In game three I assembled a pretty good board, but he eventually got a Counterbalance on the board. I had him at two life, and I elected to send in my team, allowing him to eat a guy with ‘Goyf, but putting him at one life while I have another Cursecatcher in my hand. My reasoning was that resolving the 'Catcher and drawing a Mutavault or slipping a guy past his Counterbalance would win me the game, and I needed to end the game as quickly as possible since he has a Top going. In addition, by putting him at one I was able to turn off his free Force of Will plays and fetchlands, creating more blanks in his draw step. I tried the Cursecatcher, and he revealed a Top blind on top of his deck, putting me into the lock on the next turn.

We played draw-go for a few turns, and I drew into a Force of my own, as well as two Lord of Atlantis. I elected to run the Lord out there and tried to get lucky, as it was my only play to win. We were at Table One, and almost to time, so the judge call that ensued from this sequence of plays delayed the round for a good 15 minutes.

I put the Lord onto the board, he tapped 5 lands and played Force, picking up my Lord and throwing it into my graveyard. I picked the Lord back up, set it back down, and responded with my own Force. I’m already annoyed he was messing with my cards, since he wasn’t exactly congenial about doing ‘Goyf checks and so forth. Then he said “So I have two Counterbalance triggers on the stack.” Obviously I disagreed with this, as he didn’t announce anything, and a judge was called.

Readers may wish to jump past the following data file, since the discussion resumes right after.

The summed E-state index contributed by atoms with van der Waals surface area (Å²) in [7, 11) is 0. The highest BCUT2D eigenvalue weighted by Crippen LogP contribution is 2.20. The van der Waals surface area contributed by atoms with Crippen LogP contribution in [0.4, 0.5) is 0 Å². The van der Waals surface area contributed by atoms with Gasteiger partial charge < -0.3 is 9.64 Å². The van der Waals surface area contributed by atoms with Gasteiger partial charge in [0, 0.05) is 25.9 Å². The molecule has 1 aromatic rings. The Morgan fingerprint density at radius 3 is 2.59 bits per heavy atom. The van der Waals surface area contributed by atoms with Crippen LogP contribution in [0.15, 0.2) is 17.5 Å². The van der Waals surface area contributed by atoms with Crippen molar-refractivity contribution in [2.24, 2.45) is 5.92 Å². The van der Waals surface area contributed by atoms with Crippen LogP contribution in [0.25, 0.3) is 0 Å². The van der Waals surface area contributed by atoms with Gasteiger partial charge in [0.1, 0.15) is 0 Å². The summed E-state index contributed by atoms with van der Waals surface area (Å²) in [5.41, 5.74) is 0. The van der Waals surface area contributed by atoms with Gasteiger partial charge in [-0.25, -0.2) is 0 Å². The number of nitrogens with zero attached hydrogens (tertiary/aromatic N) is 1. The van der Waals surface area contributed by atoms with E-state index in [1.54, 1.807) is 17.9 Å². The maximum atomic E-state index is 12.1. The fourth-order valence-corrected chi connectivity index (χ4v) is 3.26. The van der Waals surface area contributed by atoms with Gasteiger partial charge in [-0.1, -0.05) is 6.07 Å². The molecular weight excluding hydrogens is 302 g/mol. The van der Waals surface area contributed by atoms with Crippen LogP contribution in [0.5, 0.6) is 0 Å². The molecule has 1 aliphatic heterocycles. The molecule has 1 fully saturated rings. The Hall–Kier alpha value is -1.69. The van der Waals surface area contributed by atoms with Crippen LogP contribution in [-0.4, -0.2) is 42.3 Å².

The initial judge ruling was that since he didn’t announce his trigger before playing Force, it was not put on the stack. Ben appealed to the head judge, and after 10 minutes of talking to me privately, talking to Ben privately, looking at the top three cards of Ben’s Library, then talking to us both again, the Head Judge gave us both a warning for Failure to Communicate and backed the game up.

This situation was very upsetting. If the trigger had to be put on the stack and that’s how the Judge rules, that’s fine (though I would disagree with it). But I absolutely had a problem with being given a warning for player communication for not reminding my opponent of his “may” triggers.

I asked, point blank “In the future, if I want to avoid a warning for player communication, I have to remind my opponent of their 'may' abilities?” The response, verbatim, “If those abilities are important to you, yes.”